Last week, the Virginia Public Access Project held its annual luncheon and invited gubernatorial candidates Kenneth Cuccinelli and Terry McAuliffe to speak. No debate. No questions. Just a few minutes of remarks.
The ballroom of the downtown Richmond Marriott was filled with the usual suspects, including lobbyists, lawyers, corporate officials and politicians. Some reporters were there, but they had been informed that their lunch was not included.
I attended and managed to sneak in a glass of iced tea when I came upon a moment of clarity. VPAP performs a useful service by detailing with sophisticated software and data bases who gives what to whom. I use the services of the non-partisan system all the time and over time, it has become the go-to source in Virginia. There are other services such as the Center for Responsive Politics, but this is the one that drills down in Old Dominion affairs.
Therein lies the problem. VPAP is part of an institution that
backs inadvertently benefits from the lax and permissive Virginia-style rules of gift giving to politicians. Gov. Robert McDonnell and Cuccinelli are both caught for not readily disclosing the apparently legal gifts they got from the executive of a suspect company, Star Scientific that is under investigating by the FBI and a local prosecutor.
At the luncheon table sipping my purloined iced tea, I noticed the VPAP program. Its biggest contributors ($10,000 each) are Alpha Natural Resources and Dominion. The former is a Bristol-based coal firm that bought out Massey Energy whose officials are the target of a federal probe that they spent a decade conspiring against mine safety officials and the result was the death of 29 in a blast at Upper Big Branch mine in Montcoal, W.Va., on April 5, 2010, the worst in 40 years.
Alpha says it is trying to correct the defects in the Massey organization in bought but it, too, is a huge player on the political front and has its own agenda, such as keeping alive a destructive type of mining called mountaintop removal. Dominion has a highly sophisticated advocacy operation since its survival depends on regulation. Other big-time VPAP contributors are car dealers, tobacco giant Altria, Comcast, lobbying law firm McGuireWoods, health groups, a few other utilities, and so on. Even NOVA real estate John “Til” Hazel is on the list, but much farther down.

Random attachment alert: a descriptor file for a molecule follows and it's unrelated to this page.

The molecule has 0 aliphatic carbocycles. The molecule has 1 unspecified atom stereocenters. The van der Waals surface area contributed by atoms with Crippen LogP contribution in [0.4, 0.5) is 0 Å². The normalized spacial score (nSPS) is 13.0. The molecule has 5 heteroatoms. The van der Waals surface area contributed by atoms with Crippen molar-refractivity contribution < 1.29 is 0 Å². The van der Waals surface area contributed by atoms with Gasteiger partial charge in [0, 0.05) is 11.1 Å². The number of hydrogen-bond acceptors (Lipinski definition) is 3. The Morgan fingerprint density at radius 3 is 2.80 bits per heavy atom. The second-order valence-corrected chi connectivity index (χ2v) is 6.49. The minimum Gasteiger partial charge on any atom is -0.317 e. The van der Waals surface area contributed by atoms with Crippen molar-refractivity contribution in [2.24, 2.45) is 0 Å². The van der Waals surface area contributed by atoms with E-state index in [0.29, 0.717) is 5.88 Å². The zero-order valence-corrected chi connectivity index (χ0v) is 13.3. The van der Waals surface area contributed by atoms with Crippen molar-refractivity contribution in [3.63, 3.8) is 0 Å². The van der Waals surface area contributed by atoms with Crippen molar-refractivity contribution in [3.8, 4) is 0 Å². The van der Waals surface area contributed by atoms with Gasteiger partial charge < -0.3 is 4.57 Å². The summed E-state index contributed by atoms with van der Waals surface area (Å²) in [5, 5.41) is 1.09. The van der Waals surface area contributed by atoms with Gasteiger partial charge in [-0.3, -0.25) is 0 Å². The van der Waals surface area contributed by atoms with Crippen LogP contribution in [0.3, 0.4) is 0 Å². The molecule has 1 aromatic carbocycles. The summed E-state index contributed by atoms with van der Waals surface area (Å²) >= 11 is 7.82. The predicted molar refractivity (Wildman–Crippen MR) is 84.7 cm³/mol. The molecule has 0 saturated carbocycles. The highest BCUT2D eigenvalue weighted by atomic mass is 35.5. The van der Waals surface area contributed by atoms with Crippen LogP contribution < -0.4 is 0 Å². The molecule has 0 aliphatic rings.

I really didn’t see any citizen groups or anyone that wasn’t bound to benefit by giving legal gifts of jumbo shrimp, lakeside vacations or money to someone in a position of power in the state.
The problem, therefore, isn’t the fact that anything is illegal, but just about everything is and it is peculiar to Virginia. I was amused to read New York Times columnist Gail Collins write this morning about Virginia’s anything-goes gift policies:
“Under Virginia’s ethics laws the governor can accept anything – house, car private jet, former Soviet republic – as long as he puts it in the proper form.”
Ms. Collins details the familiar Giftgate issues, stating:
“Looks like an investigation for Attorney General Kenneth Cuccinelli. Except — whoops – it turned out that Cuccinelli had also taken gifts from the same business man, some of which he, too, had failed to report.”
She adds: “ Perhaps unreported freebies will be a big campaign issue. Although in a more perfect world, voters might focus on the attorney general’s two-year investigation of a University of Virginia scientist for the crime of believing in global warming.”
All good points from someone far enough from Virginia and its entrenched gift-giving structure that is designed precisely to enhance the influence of the rich and elite while pretending to let all Virginians now what is going on.
It is time for a basic rethink and restructure.There are currently no comments highlighted.